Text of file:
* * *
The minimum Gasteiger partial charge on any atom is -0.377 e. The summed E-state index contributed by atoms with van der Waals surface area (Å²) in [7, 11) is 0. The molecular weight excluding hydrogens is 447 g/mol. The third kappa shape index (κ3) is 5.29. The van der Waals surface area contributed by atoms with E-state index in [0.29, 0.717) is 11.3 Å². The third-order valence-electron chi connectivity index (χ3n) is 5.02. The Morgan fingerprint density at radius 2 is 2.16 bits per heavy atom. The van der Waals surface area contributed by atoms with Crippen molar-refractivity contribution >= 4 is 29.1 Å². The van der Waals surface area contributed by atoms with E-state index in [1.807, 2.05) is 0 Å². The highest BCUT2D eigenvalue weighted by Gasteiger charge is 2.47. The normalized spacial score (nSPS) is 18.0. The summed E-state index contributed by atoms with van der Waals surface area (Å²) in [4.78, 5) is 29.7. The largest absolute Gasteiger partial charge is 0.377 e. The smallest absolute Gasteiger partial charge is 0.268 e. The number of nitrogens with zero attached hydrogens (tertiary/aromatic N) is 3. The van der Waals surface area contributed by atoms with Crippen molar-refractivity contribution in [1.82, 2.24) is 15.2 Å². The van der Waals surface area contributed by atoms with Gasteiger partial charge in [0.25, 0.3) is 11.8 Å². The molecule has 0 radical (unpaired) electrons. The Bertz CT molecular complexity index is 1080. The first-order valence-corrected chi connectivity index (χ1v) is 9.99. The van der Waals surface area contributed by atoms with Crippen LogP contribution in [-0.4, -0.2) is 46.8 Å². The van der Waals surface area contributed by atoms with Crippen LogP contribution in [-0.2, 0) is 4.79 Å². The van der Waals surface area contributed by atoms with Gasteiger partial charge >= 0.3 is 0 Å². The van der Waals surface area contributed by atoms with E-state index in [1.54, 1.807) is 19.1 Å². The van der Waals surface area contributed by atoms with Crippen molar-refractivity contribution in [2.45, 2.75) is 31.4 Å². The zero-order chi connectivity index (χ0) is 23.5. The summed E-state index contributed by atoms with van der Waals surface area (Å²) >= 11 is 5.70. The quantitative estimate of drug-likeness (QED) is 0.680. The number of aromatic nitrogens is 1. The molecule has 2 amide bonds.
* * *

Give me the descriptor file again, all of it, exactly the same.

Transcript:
The minimum Gasteiger partial charge on any atom is -0.377 e. The summed E-state index contributed by atoms with van der Waals surface area (Å²) in [7, 11) is 0. The molecular weight excluding hydrogens is 447 g/mol. The third kappa shape index (κ3) is 5.29. The van der Waals surface area contributed by atoms with E-state index in [0.29, 0.717) is 11.3 Å². The third-order valence-electron chi connectivity index (χ3n) is 5.02. The Morgan fingerprint density at radius 2 is 2.16 bits per heavy atom. The van der Waals surface area contributed by atoms with Crippen molar-refractivity contribution >= 4 is 29.1 Å². The van der Waals surface area contributed by atoms with E-state index in [1.807, 2.05) is 0 Å². The highest BCUT2D eigenvalue weighted by Gasteiger charge is 2.47. The normalized spacial score (nSPS) is 18.0. The summed E-state index contributed by atoms with van der Waals surface area (Å²) in [4.78, 5) is 29.7. The largest absolute Gasteiger partial charge is 0.377 e. The smallest absolute Gasteiger partial charge is 0.268 e. The number of nitrogens with zero attached hydrogens (tertiary/aromatic N) is 3. The van der Waals surface area contributed by atoms with Crippen molar-refractivity contribution in [1.82, 2.24) is 15.2 Å². The van der Waals surface area contributed by atoms with Gasteiger partial charge in [0.25, 0.3) is 11.8 Å². The molecule has 0 radical (unpaired) electrons. The Bertz CT molecular complexity index is 1080. The first-order valence-corrected chi connectivity index (χ1v) is 9.99. The van der Waals surface area contributed by atoms with Crippen LogP contribution in [-0.4, -0.2) is 46.8 Å². The van der Waals surface area contributed by atoms with Crippen LogP contribution in [-0.2, 0) is 4.79 Å². The van der Waals surface area contributed by atoms with Gasteiger partial charge >= 0.3 is 0 Å². The van der Waals surface area contributed by atoms with E-state index in [1.54, 1.807) is 19.1 Å². The van der Waals surface area contributed by atoms with Crippen molar-refractivity contribution in [2.45, 2.75) is 31.4 Å². The zero-order chi connectivity index (χ0) is 23.5. The summed E-state index contributed by atoms with van der Waals surface area (Å²) >= 11 is 5.70. The quantitative estimate of drug-likeness (QED) is 0.680. The number of aromatic nitrogens is 1. The molecule has 2 amide bonds.